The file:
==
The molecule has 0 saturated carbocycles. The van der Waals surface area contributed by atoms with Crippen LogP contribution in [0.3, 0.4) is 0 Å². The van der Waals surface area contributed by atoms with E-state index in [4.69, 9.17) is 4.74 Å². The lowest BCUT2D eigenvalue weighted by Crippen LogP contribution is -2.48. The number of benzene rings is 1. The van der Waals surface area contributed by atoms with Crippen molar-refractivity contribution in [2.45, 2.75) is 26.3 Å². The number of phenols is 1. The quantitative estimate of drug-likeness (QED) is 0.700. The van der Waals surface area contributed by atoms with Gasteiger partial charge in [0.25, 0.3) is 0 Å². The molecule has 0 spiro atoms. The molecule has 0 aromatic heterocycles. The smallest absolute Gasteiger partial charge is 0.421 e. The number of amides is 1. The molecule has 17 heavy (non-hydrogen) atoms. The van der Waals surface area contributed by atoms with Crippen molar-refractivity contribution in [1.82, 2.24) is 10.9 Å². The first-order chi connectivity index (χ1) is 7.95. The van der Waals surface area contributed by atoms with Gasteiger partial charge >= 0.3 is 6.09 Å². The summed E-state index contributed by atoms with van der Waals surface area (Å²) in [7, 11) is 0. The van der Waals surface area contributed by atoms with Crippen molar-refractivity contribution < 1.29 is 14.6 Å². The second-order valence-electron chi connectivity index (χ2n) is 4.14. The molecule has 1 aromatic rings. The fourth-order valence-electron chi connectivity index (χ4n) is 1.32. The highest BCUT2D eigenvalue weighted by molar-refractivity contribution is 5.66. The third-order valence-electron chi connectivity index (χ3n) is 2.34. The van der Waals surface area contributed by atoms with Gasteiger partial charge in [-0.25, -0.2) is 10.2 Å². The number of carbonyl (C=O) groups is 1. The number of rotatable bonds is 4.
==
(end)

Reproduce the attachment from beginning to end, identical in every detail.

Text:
The molecule has 0 saturated carbocycles. The van der Waals surface area contributed by atoms with Crippen LogP contribution in [0.3, 0.4) is 0 Å². The van der Waals surface area contributed by atoms with E-state index in [4.69, 9.17) is 4.74 Å². The lowest BCUT2D eigenvalue weighted by Crippen LogP contribution is -2.48. The number of benzene rings is 1. The van der Waals surface area contributed by atoms with Crippen molar-refractivity contribution in [2.45, 2.75) is 26.3 Å². The number of phenols is 1. The quantitative estimate of drug-likeness (QED) is 0.700. The van der Waals surface area contributed by atoms with Gasteiger partial charge in [0.25, 0.3) is 0 Å². The molecule has 0 spiro atoms. The molecule has 0 aromatic heterocycles. The smallest absolute Gasteiger partial charge is 0.421 e. The number of amides is 1. The molecule has 17 heavy (non-hydrogen) atoms. The van der Waals surface area contributed by atoms with Crippen molar-refractivity contribution in [1.82, 2.24) is 10.9 Å². The first-order chi connectivity index (χ1) is 7.95. The van der Waals surface area contributed by atoms with Gasteiger partial charge >= 0.3 is 6.09 Å². The summed E-state index contributed by atoms with van der Waals surface area (Å²) in [7, 11) is 0. The van der Waals surface area contributed by atoms with Crippen molar-refractivity contribution < 1.29 is 14.6 Å². The second-order valence-electron chi connectivity index (χ2n) is 4.14. The molecule has 1 aromatic rings. The fourth-order valence-electron chi connectivity index (χ4n) is 1.32. The highest BCUT2D eigenvalue weighted by molar-refractivity contribution is 5.66. The third-order valence-electron chi connectivity index (χ3n) is 2.34. The van der Waals surface area contributed by atoms with Gasteiger partial charge in [-0.25, -0.2) is 10.2 Å². The number of carbonyl (C=O) groups is 1. The number of rotatable bonds is 4.